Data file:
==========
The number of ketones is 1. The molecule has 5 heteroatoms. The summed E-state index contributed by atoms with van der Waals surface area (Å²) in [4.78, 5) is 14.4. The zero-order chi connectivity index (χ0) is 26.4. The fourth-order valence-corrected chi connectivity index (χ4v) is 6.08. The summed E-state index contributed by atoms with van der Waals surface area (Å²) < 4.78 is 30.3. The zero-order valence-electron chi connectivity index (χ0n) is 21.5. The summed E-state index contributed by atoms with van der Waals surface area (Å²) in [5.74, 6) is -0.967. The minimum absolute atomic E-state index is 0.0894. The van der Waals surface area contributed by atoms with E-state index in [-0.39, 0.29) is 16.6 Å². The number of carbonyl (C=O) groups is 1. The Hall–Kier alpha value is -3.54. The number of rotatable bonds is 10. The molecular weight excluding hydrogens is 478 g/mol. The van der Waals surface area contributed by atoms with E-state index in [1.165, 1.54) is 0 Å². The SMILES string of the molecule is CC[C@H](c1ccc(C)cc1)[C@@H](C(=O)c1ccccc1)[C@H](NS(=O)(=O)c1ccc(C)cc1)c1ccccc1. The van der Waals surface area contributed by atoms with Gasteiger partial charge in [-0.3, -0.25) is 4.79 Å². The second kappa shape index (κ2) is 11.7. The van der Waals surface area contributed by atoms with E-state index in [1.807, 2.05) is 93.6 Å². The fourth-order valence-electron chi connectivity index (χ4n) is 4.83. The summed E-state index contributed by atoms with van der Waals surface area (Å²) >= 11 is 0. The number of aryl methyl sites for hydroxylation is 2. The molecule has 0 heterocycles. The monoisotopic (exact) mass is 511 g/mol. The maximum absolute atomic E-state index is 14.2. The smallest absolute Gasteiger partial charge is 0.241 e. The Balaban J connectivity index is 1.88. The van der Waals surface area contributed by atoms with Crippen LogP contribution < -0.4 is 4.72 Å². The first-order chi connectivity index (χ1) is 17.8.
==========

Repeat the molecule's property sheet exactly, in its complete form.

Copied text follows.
The number of ketones is 1. The molecule has 5 heteroatoms. The summed E-state index contributed by atoms with van der Waals surface area (Å²) in [4.78, 5) is 14.4. The zero-order chi connectivity index (χ0) is 26.4. The fourth-order valence-corrected chi connectivity index (χ4v) is 6.08. The summed E-state index contributed by atoms with van der Waals surface area (Å²) < 4.78 is 30.3. The zero-order valence-electron chi connectivity index (χ0n) is 21.5. The summed E-state index contributed by atoms with van der Waals surface area (Å²) in [5.74, 6) is -0.967. The minimum absolute atomic E-state index is 0.0894. The van der Waals surface area contributed by atoms with E-state index in [-0.39, 0.29) is 16.6 Å². The number of carbonyl (C=O) groups is 1. The Hall–Kier alpha value is -3.54. The number of rotatable bonds is 10. The molecular weight excluding hydrogens is 478 g/mol. The van der Waals surface area contributed by atoms with E-state index in [1.165, 1.54) is 0 Å². The SMILES string of the molecule is CC[C@H](c1ccc(C)cc1)[C@@H](C(=O)c1ccccc1)[C@H](NS(=O)(=O)c1ccc(C)cc1)c1ccccc1. The van der Waals surface area contributed by atoms with Gasteiger partial charge in [-0.3, -0.25) is 4.79 Å². The second kappa shape index (κ2) is 11.7. The van der Waals surface area contributed by atoms with E-state index in [1.807, 2.05) is 93.6 Å². The fourth-order valence-electron chi connectivity index (χ4n) is 4.83. The summed E-state index contributed by atoms with van der Waals surface area (Å²) >= 11 is 0. The number of aryl methyl sites for hydroxylation is 2. The molecule has 0 heterocycles. The monoisotopic (exact) mass is 511 g/mol. The maximum absolute atomic E-state index is 14.2. The smallest absolute Gasteiger partial charge is 0.241 e. The Balaban J connectivity index is 1.88. The van der Waals surface area contributed by atoms with Crippen LogP contribution < -0.4 is 4.72 Å². The first-order chi connectivity index (χ1) is 17.8.